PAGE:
Wedding Traditions Around The World
Wedding season is here, and with it comes all the wedding traditions Americans have come to expect. The exchange of rings and vows, tossing the bouquet, and heartfelt (sometimes hilarious) Champagne toasts are some of the things that make weddings memorable and fun.
Have you ever wondered what wedding traditions are like in other countries? We love learning about the cultural customs of our artisan partners and their communities. So we rounded up five of our favorite wedding traditions from around the world.
When the groom enters the wedding ceremony, tradition dictates that he remove his shoes. As soon as they are off his feet, the bride’s unmarried sisters and female cousins snatch them and run off laughing! Once the shoes are hidden in a spot the groom’s family will never find, the ransom negotiations begin. Joota chupai, as the tradition is called, is all in good fun. The two families are united in laughter and have a few moments of cheerful bonding in the midst of the wedding. And the shoes are eventually returned (for a fee).
Traditional Cambodian weddings can last up to three days! They follow a ritual of seven separate ceremonies, each with a different costume. Each is based on the legendary marriage of Preah Thong and Neang Neak, the symbolic founders of the pre-Angkorian state of Funan. Although most Cambodian couples now opt for a shorter version, their weddings often still include elaborate and colorful costume changes.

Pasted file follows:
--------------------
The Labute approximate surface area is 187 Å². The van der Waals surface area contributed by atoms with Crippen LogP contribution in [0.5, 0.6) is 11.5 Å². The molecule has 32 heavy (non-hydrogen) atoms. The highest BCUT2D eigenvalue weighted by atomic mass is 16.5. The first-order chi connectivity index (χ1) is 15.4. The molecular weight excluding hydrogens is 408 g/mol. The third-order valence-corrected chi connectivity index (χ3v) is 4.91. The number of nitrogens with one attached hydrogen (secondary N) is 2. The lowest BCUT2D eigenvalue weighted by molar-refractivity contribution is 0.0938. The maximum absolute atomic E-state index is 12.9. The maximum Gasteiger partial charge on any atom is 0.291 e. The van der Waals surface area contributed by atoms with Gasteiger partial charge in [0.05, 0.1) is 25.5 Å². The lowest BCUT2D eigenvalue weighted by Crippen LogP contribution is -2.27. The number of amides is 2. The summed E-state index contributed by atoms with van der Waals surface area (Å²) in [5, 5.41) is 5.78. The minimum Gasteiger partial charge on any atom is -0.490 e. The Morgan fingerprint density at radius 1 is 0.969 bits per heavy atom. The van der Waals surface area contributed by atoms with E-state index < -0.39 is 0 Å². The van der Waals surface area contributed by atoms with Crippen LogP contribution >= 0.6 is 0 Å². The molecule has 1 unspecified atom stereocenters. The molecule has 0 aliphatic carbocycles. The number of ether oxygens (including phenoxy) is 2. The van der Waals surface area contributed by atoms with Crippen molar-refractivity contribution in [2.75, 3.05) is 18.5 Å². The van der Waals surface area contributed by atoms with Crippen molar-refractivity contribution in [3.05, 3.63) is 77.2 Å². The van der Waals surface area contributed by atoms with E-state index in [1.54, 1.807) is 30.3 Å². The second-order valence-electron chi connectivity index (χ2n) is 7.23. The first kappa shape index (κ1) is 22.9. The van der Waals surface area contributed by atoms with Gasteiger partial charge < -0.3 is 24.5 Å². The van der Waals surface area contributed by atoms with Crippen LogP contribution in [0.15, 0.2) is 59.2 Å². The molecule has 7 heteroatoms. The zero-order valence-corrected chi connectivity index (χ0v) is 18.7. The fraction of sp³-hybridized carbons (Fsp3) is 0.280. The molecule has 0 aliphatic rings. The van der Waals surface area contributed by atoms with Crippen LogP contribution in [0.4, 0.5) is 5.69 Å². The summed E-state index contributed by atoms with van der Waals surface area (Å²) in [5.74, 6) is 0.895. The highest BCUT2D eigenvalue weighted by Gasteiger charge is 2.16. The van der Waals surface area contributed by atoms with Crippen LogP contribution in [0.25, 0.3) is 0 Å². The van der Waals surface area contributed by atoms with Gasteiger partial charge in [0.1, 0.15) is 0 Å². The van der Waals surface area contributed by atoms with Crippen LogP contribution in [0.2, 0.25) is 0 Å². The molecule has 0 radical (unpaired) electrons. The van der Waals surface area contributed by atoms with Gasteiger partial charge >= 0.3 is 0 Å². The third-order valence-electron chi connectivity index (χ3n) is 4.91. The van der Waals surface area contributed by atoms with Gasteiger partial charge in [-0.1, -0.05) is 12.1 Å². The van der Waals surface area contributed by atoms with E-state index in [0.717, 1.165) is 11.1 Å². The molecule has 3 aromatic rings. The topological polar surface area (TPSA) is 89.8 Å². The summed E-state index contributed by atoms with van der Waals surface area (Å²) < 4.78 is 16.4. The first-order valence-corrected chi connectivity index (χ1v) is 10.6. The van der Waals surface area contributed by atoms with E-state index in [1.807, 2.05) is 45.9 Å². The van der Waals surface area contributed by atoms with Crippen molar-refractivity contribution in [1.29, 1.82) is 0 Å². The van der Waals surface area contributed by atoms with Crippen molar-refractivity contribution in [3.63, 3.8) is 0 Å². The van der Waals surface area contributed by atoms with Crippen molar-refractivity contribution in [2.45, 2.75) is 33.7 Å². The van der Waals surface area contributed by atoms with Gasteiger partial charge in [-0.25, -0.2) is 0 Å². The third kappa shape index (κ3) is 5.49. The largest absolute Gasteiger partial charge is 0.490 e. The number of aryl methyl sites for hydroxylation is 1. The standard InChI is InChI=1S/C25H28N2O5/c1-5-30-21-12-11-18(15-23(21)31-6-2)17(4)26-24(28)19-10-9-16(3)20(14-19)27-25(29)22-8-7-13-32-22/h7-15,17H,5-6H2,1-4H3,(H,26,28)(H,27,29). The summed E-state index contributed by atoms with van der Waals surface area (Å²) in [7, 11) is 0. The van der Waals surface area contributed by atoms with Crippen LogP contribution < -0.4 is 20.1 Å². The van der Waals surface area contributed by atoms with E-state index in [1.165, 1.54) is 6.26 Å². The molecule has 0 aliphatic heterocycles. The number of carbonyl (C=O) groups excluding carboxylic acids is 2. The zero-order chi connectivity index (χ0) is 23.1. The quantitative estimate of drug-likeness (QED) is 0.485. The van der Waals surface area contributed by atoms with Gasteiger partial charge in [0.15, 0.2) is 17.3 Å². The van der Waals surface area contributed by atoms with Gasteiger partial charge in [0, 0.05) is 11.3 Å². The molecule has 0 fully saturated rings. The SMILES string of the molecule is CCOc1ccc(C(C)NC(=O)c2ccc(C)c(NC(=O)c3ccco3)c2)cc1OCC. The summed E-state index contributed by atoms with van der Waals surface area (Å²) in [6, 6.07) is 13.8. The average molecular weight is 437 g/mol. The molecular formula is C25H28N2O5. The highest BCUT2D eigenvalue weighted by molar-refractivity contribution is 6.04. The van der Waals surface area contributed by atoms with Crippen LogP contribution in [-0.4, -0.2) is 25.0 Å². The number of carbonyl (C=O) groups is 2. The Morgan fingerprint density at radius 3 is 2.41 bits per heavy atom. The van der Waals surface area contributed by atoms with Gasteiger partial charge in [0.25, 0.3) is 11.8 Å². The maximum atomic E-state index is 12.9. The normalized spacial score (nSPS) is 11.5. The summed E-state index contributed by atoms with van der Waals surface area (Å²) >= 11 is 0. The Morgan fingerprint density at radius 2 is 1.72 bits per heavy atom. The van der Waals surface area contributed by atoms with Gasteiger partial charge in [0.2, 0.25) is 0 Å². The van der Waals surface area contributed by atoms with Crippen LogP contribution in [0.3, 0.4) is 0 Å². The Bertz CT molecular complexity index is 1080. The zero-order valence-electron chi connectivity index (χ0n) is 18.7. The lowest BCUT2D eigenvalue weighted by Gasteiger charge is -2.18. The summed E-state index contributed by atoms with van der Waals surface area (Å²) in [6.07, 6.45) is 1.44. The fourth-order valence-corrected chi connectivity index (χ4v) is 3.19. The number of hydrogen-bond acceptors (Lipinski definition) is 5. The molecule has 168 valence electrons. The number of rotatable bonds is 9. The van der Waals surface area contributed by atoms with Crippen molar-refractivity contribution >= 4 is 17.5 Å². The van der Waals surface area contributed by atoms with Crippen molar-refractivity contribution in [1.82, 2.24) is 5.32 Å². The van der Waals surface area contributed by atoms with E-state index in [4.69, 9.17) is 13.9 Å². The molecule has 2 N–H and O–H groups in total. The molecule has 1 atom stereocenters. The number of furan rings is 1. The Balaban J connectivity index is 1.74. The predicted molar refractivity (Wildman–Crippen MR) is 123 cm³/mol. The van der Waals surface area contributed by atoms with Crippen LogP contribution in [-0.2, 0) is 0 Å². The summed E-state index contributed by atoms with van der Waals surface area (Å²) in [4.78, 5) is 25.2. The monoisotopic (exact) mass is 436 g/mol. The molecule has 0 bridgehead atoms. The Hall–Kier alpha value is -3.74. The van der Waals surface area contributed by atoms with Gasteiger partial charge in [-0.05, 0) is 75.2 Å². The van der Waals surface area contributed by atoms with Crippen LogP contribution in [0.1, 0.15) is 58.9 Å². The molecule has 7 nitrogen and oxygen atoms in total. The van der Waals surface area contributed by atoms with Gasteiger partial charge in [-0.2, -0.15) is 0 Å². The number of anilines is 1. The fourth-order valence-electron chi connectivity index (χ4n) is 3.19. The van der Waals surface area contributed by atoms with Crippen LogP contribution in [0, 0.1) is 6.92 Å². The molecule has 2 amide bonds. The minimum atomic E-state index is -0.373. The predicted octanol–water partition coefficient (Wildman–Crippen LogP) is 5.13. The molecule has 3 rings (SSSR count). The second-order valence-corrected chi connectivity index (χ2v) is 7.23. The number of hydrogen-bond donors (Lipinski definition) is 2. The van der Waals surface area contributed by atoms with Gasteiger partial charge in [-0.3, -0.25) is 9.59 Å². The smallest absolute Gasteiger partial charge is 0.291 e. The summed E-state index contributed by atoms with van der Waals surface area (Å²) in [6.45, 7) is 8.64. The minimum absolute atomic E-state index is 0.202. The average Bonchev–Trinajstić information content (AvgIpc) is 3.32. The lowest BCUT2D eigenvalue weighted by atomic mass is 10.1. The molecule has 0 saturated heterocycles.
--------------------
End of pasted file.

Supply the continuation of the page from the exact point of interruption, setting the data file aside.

The Maasai are a semi-nomadic tribe in Kenya with a rich cultural heritage. On her wedding day, a bride is adorned in her finest jewelry and goes to meet (sometimes for the first time) her new husband. At the end of the ceremony, her father spits on her head in order to bless the union, and the couple walks off to their home. Tradition holds that she is not to look back, no matter how long the walk is to her new village.
There’s nothing quite like a dramatic finale! At Filipino wedding receptions, the newly married couple will often release a pair of white doves into the sky to symbolize marital harmony and peace.
There are many beautiful customs in Indian weddings, but one of the most beloved is the Mehndi ceremony. The ritual takes place just before the actual wedding and is organized by the bride’s family. Intricate designs are hand-painted directly onto the bride’s skin with a paste made of dried and powdered henna leaves. The elaborate body art often includes paisley, vines, and flowers. Many of the henna artists even hide the groom’s initials within the design. Friends and family are included in the festivities, and even feed the bride sweets while she sits still so the paste can dry.